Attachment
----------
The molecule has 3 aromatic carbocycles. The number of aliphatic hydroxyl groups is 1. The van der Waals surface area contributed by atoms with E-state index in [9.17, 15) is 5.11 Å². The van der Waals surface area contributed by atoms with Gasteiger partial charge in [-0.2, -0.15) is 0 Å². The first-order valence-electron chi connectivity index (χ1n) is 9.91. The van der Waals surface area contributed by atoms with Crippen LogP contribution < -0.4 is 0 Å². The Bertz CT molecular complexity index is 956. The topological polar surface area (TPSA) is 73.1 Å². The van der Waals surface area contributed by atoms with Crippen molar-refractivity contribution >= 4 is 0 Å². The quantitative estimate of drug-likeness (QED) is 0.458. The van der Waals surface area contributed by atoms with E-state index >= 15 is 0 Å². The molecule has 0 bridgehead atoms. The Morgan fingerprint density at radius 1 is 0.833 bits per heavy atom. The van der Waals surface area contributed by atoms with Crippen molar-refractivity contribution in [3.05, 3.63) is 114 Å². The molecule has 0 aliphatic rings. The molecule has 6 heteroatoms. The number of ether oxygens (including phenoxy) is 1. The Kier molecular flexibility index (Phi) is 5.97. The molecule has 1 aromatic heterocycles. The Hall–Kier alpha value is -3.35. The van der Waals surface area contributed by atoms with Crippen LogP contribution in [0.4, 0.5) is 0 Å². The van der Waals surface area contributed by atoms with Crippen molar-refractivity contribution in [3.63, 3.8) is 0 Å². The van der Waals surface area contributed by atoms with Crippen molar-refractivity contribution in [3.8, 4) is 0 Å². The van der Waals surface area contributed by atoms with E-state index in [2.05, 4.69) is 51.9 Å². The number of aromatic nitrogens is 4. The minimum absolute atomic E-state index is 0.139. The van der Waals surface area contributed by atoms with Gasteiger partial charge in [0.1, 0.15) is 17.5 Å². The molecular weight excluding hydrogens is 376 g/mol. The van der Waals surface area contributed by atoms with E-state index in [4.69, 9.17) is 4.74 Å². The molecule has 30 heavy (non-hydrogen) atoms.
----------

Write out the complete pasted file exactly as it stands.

The molecule has 3 aromatic carbocycles. The number of aliphatic hydroxyl groups is 1. The van der Waals surface area contributed by atoms with E-state index in [9.17, 15) is 5.11 Å². The van der Waals surface area contributed by atoms with Gasteiger partial charge in [-0.2, -0.15) is 0 Å². The first-order valence-electron chi connectivity index (χ1n) is 9.91. The van der Waals surface area contributed by atoms with Crippen LogP contribution < -0.4 is 0 Å². The Bertz CT molecular complexity index is 956. The topological polar surface area (TPSA) is 73.1 Å². The van der Waals surface area contributed by atoms with Crippen molar-refractivity contribution >= 4 is 0 Å². The quantitative estimate of drug-likeness (QED) is 0.458. The van der Waals surface area contributed by atoms with E-state index >= 15 is 0 Å². The molecule has 0 bridgehead atoms. The Morgan fingerprint density at radius 1 is 0.833 bits per heavy atom. The van der Waals surface area contributed by atoms with Crippen molar-refractivity contribution in [3.05, 3.63) is 114 Å². The molecule has 0 aliphatic rings. The molecule has 6 heteroatoms. The number of ether oxygens (including phenoxy) is 1. The Kier molecular flexibility index (Phi) is 5.97. The molecule has 1 aromatic heterocycles. The Hall–Kier alpha value is -3.35. The van der Waals surface area contributed by atoms with Crippen LogP contribution in [0.4, 0.5) is 0 Å². The van der Waals surface area contributed by atoms with Crippen molar-refractivity contribution in [3.63, 3.8) is 0 Å². The van der Waals surface area contributed by atoms with Crippen molar-refractivity contribution in [3.8, 4) is 0 Å². The van der Waals surface area contributed by atoms with E-state index in [2.05, 4.69) is 51.9 Å². The number of aromatic nitrogens is 4. The minimum absolute atomic E-state index is 0.139. The van der Waals surface area contributed by atoms with Gasteiger partial charge in [0.1, 0.15) is 17.5 Å². The molecular weight excluding hydrogens is 376 g/mol. The van der Waals surface area contributed by atoms with E-state index in [4.69, 9.17) is 4.74 Å². The molecule has 30 heavy (non-hydrogen) atoms.